GENEVA (AP) — In what experts called a last-ditch “nuclear option,” the Swiss National Bank set a ceiling Tuesday on the value of its currency, which has skyrocketed as traders worldwide frantically search for a safe haven in volatile times.

Aiming to protect Swiss exports and the country’s vital tourism industry, the bank said it would spend whatever it takes to keep the Swiss franc from strengthening beyond 1.20 francs per euro. It also indicated it might take even more measures to weaken it further.

“The current massive overvaluation of the Swiss franc poses an acute threat to the Swiss and carries the risk of a deflationary development,” the bank said in a statement, announcing the goal of “a substantial and sustained weakening of the Swiss franc.”

The reaction in markets was immediate. The euro, which had been trading around 1.10 francs before the announcement, shot up to 1.2024 afterward. The dollar jumped from 0.7850 francs to 0.850 francs.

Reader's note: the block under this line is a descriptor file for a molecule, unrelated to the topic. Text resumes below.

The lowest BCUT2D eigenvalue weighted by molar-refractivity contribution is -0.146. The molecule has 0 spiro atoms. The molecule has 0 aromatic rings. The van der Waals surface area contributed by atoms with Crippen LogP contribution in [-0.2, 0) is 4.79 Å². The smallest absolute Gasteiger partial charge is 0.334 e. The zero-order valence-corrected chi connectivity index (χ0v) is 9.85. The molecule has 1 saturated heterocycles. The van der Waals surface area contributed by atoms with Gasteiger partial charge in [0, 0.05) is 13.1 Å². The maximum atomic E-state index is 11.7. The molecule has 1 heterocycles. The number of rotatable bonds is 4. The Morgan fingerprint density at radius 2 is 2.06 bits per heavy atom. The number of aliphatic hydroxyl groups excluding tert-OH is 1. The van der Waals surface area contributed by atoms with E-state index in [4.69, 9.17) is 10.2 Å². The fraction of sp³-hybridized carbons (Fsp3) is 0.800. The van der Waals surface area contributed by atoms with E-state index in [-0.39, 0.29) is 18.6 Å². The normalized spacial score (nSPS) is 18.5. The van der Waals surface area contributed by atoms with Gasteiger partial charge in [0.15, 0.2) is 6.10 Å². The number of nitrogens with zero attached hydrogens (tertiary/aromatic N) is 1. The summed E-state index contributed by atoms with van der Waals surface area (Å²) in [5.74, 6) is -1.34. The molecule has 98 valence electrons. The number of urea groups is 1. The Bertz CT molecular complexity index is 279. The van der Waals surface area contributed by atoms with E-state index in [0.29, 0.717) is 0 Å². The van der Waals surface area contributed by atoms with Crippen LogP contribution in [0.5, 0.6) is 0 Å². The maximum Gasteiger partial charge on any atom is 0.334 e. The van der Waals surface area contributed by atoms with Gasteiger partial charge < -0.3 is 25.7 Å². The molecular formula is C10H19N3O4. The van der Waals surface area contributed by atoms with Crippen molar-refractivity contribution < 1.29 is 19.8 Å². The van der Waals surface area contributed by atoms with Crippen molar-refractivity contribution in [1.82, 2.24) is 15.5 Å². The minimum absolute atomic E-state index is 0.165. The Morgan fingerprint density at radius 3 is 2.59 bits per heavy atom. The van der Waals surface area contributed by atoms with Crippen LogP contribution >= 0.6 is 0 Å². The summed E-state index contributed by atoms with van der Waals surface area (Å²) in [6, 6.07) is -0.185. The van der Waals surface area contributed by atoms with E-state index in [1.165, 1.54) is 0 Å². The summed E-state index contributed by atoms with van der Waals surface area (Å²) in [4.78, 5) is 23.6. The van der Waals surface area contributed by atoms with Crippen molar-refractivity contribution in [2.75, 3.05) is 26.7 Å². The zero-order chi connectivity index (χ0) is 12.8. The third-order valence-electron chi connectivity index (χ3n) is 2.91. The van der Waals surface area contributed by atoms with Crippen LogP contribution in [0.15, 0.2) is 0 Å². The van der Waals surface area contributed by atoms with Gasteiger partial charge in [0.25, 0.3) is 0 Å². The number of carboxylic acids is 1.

The Swiss stock market cheered the move, with the main index jumping 4.7 percent.

With the United States flirting with recession, many European nations mired in debt, and stock markets showing extreme volatility, international traders have poured money into Swiss money accounts, causing the franc to jump in value. The Swiss economy also fared better than most other nations in debt-saddled Europe, where the financial sector and governments are being forced to cut spending and pay for expensive bailouts.

Its status as a global safe haven for traders has seen the Swiss franc rally this year by as much as 40 percent against the dollar and 30 percent against the euro.

Tuesday’s move was the first time since 1978 that the Swiss authorities have limited the franc’s value in this way against another currency.

The SNB said it would “no longer tolerate” an exchange rate below the minimum of 1.20 francs per euro and would “enforce this minimum rate with the utmost determination and is prepared to buy foreign currency in unlimited quantities.”

But it said even the rate of 1.20 francs per euro was too strong for the franc and hoped it “should continue to weaken over time.” The central bank said it was prepared to take further measures to make that happen.